Video 'short-shorts': A good fit for marketing?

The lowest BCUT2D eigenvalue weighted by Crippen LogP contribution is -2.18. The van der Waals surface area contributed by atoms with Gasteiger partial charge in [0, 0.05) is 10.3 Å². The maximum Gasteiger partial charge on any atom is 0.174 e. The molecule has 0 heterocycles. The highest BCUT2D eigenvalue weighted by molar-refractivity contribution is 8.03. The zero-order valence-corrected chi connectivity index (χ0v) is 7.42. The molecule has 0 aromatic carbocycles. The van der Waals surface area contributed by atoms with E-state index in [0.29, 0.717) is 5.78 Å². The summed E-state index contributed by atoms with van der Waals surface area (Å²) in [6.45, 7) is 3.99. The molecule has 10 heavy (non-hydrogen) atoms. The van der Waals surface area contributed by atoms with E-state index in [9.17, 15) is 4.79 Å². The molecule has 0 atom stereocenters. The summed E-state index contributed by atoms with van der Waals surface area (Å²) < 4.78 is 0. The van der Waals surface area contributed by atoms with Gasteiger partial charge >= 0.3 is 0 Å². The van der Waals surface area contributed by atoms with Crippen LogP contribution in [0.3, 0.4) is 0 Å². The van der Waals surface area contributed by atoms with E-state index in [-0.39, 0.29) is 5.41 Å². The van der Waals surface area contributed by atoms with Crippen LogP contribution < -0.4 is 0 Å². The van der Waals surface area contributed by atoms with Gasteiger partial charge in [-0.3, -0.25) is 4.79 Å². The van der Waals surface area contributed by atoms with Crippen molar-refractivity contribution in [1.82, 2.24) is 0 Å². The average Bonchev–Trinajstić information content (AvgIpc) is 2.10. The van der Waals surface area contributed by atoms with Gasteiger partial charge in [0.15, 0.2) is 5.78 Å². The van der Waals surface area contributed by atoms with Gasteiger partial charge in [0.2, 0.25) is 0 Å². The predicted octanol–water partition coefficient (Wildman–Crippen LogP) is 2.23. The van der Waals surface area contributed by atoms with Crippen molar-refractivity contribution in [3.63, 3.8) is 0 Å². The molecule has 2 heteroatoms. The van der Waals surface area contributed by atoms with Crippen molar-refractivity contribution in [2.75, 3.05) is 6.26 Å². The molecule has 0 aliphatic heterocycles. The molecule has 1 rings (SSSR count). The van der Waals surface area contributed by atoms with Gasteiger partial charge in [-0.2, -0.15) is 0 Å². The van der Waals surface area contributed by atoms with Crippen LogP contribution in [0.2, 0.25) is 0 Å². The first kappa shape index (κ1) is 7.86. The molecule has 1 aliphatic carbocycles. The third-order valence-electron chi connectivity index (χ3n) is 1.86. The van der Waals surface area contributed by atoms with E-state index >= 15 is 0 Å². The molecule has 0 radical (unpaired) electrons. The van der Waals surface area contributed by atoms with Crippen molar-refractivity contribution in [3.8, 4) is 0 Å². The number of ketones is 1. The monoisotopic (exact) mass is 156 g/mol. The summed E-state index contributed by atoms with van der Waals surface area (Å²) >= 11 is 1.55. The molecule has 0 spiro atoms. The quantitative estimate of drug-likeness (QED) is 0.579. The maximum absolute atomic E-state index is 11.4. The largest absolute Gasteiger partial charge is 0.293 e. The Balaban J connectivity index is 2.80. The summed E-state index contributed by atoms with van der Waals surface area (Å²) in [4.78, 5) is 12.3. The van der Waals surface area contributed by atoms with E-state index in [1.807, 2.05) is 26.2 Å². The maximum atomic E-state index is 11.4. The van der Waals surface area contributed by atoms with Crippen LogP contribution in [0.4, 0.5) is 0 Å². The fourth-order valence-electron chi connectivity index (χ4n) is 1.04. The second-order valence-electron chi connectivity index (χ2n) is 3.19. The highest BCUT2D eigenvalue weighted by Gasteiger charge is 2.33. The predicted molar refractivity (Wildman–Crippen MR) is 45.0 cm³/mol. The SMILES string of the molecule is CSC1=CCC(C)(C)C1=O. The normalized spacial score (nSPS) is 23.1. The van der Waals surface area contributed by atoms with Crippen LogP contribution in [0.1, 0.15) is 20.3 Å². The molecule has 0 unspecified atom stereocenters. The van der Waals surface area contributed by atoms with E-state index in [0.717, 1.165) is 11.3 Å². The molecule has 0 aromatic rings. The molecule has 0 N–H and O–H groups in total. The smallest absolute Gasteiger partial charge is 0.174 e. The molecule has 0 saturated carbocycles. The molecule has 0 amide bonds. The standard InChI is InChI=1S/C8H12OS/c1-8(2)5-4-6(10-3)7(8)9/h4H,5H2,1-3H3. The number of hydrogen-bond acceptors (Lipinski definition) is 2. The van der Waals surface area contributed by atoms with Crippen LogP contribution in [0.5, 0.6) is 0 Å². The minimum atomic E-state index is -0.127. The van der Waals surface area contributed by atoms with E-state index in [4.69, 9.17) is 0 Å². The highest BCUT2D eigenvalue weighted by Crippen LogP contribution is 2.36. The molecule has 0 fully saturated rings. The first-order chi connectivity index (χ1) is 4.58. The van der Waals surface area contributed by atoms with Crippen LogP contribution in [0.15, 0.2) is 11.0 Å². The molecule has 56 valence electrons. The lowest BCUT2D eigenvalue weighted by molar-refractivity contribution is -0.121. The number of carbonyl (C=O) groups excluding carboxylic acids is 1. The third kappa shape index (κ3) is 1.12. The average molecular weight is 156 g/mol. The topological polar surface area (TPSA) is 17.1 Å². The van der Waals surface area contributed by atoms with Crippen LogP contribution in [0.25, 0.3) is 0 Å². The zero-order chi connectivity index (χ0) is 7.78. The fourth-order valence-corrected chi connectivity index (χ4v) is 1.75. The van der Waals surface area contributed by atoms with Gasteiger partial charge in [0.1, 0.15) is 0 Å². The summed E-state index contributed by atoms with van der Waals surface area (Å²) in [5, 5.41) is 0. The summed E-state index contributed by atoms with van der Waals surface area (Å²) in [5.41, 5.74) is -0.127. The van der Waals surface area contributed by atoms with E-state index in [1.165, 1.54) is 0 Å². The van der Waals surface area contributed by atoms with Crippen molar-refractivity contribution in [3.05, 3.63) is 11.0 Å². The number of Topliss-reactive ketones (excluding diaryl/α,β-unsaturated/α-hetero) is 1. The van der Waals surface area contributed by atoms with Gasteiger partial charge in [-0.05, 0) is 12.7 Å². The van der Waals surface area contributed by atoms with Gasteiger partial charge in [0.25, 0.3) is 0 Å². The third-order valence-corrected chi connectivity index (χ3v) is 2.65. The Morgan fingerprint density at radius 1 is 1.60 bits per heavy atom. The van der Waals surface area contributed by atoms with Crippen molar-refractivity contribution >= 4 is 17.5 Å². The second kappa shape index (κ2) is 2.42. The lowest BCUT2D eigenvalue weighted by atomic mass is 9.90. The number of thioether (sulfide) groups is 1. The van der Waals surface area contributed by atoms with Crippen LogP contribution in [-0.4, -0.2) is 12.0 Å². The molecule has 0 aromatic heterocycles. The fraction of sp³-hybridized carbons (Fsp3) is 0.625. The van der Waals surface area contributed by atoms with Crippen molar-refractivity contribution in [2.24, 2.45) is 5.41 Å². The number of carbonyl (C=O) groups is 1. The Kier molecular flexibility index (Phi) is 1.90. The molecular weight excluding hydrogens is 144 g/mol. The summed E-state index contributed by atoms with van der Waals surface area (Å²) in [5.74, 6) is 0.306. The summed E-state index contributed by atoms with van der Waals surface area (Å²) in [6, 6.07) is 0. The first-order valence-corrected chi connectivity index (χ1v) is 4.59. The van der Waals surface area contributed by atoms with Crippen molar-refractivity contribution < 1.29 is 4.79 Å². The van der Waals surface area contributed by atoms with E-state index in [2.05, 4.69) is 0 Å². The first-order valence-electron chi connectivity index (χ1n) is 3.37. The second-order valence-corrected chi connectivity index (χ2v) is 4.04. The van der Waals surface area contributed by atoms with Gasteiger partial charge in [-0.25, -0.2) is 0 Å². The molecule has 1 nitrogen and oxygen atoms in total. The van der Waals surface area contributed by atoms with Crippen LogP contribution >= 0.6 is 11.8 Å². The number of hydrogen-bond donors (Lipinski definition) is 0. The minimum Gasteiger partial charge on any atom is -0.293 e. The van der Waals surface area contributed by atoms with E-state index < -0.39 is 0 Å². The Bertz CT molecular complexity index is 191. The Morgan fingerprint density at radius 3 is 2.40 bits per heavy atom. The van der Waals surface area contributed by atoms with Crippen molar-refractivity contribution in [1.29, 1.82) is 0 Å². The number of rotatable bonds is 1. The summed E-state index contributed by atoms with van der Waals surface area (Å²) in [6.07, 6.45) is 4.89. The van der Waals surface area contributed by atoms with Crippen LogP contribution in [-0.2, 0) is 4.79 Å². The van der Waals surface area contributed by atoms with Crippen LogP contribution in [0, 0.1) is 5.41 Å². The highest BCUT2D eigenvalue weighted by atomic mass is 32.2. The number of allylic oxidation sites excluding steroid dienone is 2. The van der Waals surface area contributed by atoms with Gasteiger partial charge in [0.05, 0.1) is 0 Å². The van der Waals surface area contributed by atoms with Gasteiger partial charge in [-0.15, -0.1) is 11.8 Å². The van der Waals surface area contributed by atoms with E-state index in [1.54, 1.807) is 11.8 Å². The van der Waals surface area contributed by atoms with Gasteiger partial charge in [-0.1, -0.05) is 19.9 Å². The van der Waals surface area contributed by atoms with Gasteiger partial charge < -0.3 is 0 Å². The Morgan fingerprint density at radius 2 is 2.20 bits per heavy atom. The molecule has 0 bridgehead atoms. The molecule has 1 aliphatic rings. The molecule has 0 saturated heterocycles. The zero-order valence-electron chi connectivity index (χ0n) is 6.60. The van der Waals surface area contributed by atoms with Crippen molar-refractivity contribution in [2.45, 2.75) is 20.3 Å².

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Last month, the popular photo-sharing service Instagram, owned by Facebook Inc., sent a shiver through the social media world when it added short-form video to its service. The move put Instagram's 15-second video clips in direct competition with the other short-form video service, Twitter Inc.'s 6-second Vine program. According to Internet marketing analytics company Marketing Land, Vine shares of videos dropped almost 40% in a single day after Instagram launched its video service. There's no doubt that Twitter is a popular channel for businesses, but opinions are divided as to whether short-short videos (less than 30 seconds) are useful for b-to-b marketers. “There's absolutely a use for this,” said Debra Bouchegnies, a social media strategist and consultant at Kitterman Marketing Group. “This tool is like any other tool. The marketers who are going to get attention and build relationships are those who can find interesting ways to use these new tools. It shows you're creative. It makes a statement about the business.” Short videos are also useful for gaining organic search attention, since Google rewards videos with high placements in query results. “Using these kinds of videos is a huge signal to businesses and entrepreneurs that video is where it's at,” said Charlie Seymour Jr., a partner at the Video Marketing Guys. Seymour compared these short videos to “billboards in the sky” that “point you somewhere else.” They would be useful for branding or for in-the-moment campaigns such as trade shows or exhibits where marketers want to communicate quickly and effectively with targets, he said. While Twitter is well-entrenched, it's hard to find any companies using either its Vine app or of Facebook's Instagram for marketing campaigns. “I'm not a fan of Instagram and Vine for b-to-b,” said Bob Leonard, president of content marketing agency acSellerant, Sarasota, Fla. “Six and 15 seconds are not enough time. You might be able to do a branding campaign, but it's my experience that it's not effective.” Leonard, who specializes in video marketing and hosts a b-to-b video marketing group on LinkedIn, said it's possible to use short videos of two minutes effectively, but not those that are much shorter. “These [b-to-b offerings] are complex products and services,” Leonard said. “A video needs to tell a story; it needs to make a value proposition. If you're selling to a CTO, a quick branding message in six seconds is basically meaningless.” There is one scenario, however, in which Leonard said he could see a possible use for short-short videos. “The only way I see it working is if you were to create a series,” Leonard said. “You could create a series of cliffhangers. Is it doable? I don't know. Maybe Steven Spielberg could do it.”
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